Ferrari’s prancing stallion emblem is easily one of the most recognized logos in the world. It stands for high performance, luxury and the iconic Italian racing culture, but the origin story of the prancing stallion comes from an even more impressive background.
In the skies above Italy during WW1 ruled Italy’s top fighter ace, Count Francesco Baracca. After his first victory against the Austrians in 1916, he painted the emblem of the prancing stallion, the cavallino rampante in Italian, on the side of his plane — a homage to his former cavalry regiment. Two years later towards the end of the war, Baracca had racked up an impressive 34 aerial victories. In 1918, “The Cavalier of the Skies” went on his last strike mission against the Austrians and never returned. The ace fighter is regarded as one of the highest scoring Allied pilots in the war, and though he was killed in action, the legacy of the cavallino rampante lived on.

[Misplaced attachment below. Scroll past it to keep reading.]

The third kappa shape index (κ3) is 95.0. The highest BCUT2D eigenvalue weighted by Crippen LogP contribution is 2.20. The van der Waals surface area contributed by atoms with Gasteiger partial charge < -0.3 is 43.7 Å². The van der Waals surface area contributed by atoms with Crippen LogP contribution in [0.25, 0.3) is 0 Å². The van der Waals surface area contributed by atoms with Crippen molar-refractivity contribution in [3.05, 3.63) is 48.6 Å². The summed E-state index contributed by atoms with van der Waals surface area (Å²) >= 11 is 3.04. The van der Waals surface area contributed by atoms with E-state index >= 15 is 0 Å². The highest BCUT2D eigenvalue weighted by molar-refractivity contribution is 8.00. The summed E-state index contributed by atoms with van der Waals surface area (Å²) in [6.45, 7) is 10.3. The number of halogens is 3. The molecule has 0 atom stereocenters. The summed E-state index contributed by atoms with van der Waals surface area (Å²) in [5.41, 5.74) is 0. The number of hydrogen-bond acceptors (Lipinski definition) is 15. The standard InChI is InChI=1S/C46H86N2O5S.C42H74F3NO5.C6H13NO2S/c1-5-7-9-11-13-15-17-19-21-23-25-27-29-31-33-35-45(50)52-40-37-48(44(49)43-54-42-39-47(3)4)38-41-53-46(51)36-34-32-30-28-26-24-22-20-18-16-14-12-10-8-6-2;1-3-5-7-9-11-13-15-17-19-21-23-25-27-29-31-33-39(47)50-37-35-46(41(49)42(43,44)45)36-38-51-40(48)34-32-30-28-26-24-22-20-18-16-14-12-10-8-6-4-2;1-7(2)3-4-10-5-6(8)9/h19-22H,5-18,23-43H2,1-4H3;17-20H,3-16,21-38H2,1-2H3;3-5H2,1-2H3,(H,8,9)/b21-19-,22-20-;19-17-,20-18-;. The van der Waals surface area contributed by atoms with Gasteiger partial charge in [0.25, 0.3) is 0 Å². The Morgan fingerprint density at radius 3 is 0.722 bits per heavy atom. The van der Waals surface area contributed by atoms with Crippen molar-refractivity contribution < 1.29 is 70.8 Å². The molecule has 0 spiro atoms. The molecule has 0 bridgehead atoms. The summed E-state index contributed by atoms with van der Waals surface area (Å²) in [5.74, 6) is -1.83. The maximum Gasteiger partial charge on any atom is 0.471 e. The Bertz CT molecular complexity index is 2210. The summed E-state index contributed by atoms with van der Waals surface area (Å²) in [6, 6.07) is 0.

In 1923, a 25-year-old aspiring racer named Enzo Ferrari had the chance to meet Francesco’s parents, Count Enrico and Countess Paolina Baracca. Ferrari described the encounter when the prancing stallion badge was bestowed to him:
“The horse was painted on the fuselage of the fighter plane of Francesco Baracca — a heroic airman of the first world war. In ’23, I met count Enrico Baracca, the hero’s father, and then his mother, countess Paulina, who said to me one day, ‘Ferrari, put my son’s prancing horse on your cars. It will bring you good luck’. The horse was, and still is, black, and I added the canary yellow background which is the colour of Modena.”
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